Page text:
A corn detassler turned transportable remote sensing platform is ready for a second act.
Dubbed “Goliath,” it belongs to the arsenal of remote sensing equipment at the Center for Land Management Information Technologies.
“CALMIT has had a long history of operating very stable and well-equipped mobile remote sensing platforms,” said Art Zygielbaum, research associate professor.
Housed at the Agricultural Research and Development Center near Mead, Nebraska, these platforms are used to measure the spectrum of reflected light from above crop canopies.
Fourteen years of these measurements on primarily corn and soybeans have yielded spectral indices for estimating the concentration of pigments – such as chlorophyll and anthocyanin – in leaves.
“These indices, developed primarily by professor emeritus Anatoly Gitelson, are now in use worldwide for research and in agricultural applications,” Zygielbaum said.
CALMIT’s current platform, Hercules, is a large machine based on a prototype Hagee agricultural sprayer that cannot be readily transported to sites away from the ARDC.
Anticipating the need for a more transportable platform, Goliath – which had sat idle for several years – was selected for refurbishment.
Zygielbaum, along with research systems analyst Bryan Leavitt and graduate students Joe Lehnert and Trey Stafford, began the refurbishing process earlier this summer.
But breathing new life into Goliath would prove challenging.
“Having been mothballed for seven years, Goliath had vestiges of outmoded technologies, such as a 120-volt generator to run its data acquisition computer,” Zygielbaum said.
Another obstacle was moving the platform itself.
Goliath was designed to be transportable by trailer. Moving Goliath – which weighs 19,000 pounds – requires a special vehicle trailer and a truck like those used in 18-wheelers.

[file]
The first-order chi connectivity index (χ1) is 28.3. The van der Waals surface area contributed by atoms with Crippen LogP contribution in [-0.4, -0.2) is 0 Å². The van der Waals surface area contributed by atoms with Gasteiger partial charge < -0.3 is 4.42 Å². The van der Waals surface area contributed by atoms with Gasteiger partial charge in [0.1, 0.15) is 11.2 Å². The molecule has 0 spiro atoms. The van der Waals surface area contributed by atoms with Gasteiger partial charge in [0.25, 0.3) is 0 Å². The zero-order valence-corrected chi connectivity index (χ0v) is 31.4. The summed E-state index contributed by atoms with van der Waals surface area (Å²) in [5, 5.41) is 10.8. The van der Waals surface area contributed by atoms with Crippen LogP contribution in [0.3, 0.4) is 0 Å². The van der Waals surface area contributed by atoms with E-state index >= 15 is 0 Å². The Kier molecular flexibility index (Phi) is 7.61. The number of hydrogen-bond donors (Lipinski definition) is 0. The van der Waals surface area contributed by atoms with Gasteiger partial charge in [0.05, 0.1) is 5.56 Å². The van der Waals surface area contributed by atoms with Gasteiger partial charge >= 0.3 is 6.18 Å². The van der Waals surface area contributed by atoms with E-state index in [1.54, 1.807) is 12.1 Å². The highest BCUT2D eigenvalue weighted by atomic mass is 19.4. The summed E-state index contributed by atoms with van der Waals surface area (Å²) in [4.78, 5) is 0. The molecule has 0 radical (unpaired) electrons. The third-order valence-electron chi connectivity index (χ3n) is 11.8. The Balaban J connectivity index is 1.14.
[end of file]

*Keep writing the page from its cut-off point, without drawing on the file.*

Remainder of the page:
“Whether pulling the oversized trailer, or moving the oversized machine onto and off of this trailer, it is difficult to work with unwieldy equipment of this size,” Lehnert said. “We navigated these challenges through a little patience and a number of exaggerated hand gestures.”
Due to the size and scope of this project, much of the reconstruction work took place in a building operated by the University of Nebraska Tractor Test Laboratory.
“We have the facilities here to support large equipment like Goliath so the unit was housed here over the summer while it was instrumented and prepared to return to the field,” said NTTL director Roger Hoy. “Art and his team were wonderful people to work with.”
The lab provided enough indoor space and access to a machine shop, both of which were essential for this project to succeed.
“The Tractor Test Lab was key to refurbishing Goliath,” Zygielbaum said. “They have a cadre of talented staff able to answer questions and provide advice as we proceeded in the work.”
As part of the refurbishment process, the team removed unnecessary mounting frames, designed and built a box to safely contain and operate new instruments, and outfitted the platform with a wireless communications system.
“Except for the fact that we are connecting the computer directly to the instruments rather than going through the Internet, the system is just like the one I use to read email on my laptop,” Zygielbaum said.
This update will make Goliath a more effective remote sensing platform.
“I especially enjoyed working with Dr. Zygielbaum and Trey to help develop the new wireless spectrometer that will be mounted on Goliath,” Lehnert said. “It’s a system that should vastly improve the efficiency and reliability of data collection in the field.”
Goliath was recently moved back to the ARDC, where it will be stored until it’s called to action.
“In the coming year, it is expected that Goliath will be deployed to sites as far as Western Nebraska to aid in crop breeding experiments,” Zygielbaum said.